Up next: Green Bay already packing it in?

The good news is the Packers, who have yet to beat an opponent with a winning record, won't have to play a team on the plus side of .500 again until a potentially meaningless game against NFC North champion Chicago to end the regular season New Year's Eve. Otherwise, there seems to be little else for a dysfunctional club to look forward to as it plays out the string the last four weeks.

The Packers are mired in their first three-game losing skid of 2006, are 4-8 as they head to San Francisco this weekend and apparently are resigned to waiting for what 2007 will bring them.

"Where do we go from here? I don't know where we go from here. Hopefully, up. I'd hate to think it gets worse," quarterback Brett Favre said in the aftermath of a 38-10 loss at home to the New York Jets on Sunday. "I've said this in previous weeks, we'll find out what we're made of character-wise. It's easy when you're winning or you come close to winning, and for the most part, my career has been on the winning side. (But) this is a test -- one that I never thought I'd have to be ready for."

Favre reiterated that he's not second-guessing himself for returning for a 15th season as Green Bay's quarterback on the heels of last year's 4-12 debacle.

Yet, the 37-year-old might be inclined to rethink hints he's dropped in recent weeks about coming back next season and, once and for all, cut ties with a young team that's embarrassed itself in its last two outings at once-inhospitable Lambeau Field.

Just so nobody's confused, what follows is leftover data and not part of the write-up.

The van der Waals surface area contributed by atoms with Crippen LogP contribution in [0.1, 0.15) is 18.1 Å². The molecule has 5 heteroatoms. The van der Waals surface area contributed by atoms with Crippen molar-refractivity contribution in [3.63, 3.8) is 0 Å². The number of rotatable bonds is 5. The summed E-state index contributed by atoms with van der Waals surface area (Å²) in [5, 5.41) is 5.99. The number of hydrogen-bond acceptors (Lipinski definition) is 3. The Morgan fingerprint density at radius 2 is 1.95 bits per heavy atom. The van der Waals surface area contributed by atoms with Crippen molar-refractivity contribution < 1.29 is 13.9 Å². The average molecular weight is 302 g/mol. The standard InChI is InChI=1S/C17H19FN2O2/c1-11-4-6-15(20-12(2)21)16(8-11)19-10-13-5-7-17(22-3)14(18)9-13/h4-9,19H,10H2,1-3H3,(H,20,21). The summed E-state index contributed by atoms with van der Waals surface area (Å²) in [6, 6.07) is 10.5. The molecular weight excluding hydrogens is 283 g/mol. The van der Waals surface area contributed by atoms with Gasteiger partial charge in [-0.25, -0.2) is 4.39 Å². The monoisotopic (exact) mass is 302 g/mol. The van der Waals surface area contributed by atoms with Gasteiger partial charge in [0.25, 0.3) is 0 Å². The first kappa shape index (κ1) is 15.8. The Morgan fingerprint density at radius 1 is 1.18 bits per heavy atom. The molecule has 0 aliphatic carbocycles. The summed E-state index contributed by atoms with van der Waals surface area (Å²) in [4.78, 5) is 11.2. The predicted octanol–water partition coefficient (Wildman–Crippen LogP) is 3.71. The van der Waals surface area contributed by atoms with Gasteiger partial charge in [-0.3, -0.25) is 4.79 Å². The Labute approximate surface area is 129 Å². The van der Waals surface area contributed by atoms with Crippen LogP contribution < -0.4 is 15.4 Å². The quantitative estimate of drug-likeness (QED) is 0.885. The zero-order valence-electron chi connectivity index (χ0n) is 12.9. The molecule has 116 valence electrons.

Two weeks after rolling over 35-0 to New England - their second loss by shutout at home this season - the Packers were booed early and often by their ardent supporters as the Jets stormed to a 31-0 halftime lead. What's more, several ticket holders didn't bother returning to their seats for the second half.

The Packers have won only one of six games on their home turf this season.

"Hell, I would have been booing, too," said head coach Mike McCarthy, who was the 49ers offensive coordinator for one season last year before landing the Green Bay job. "Shoot, they should boo us. I have no problem with that. This is a man's league. It's a man's business, it's a man's game, and you can't perform like that. Shoot, we deserve to get booed."

The primary source of the crowd's wrath was the Packers' perpetually leaky defense. The Jets rolled up 340 yards in the first two quarters, scoring in all five possessions, and finished with 441 yards of offense - seven yards less than the season high of 448 allowed by Green Bay against Miami in a Packers victory Oct. 22.

The Packers' susceptibility to the big play was on full display again. They were gashed for seven plays of at least 17 yards. For the season, Green Bay has been torched for 87 big gains that the coaching staff categorizes as "explosive" plays - passes of at least 16 yards (63) and runs of at least 12 yards (24).

McCarthy indicated that a coaching shakeup isn't in the offing before the end of the season, but first-year defensive coordinator Bob Sanders presumably is on shaky ground.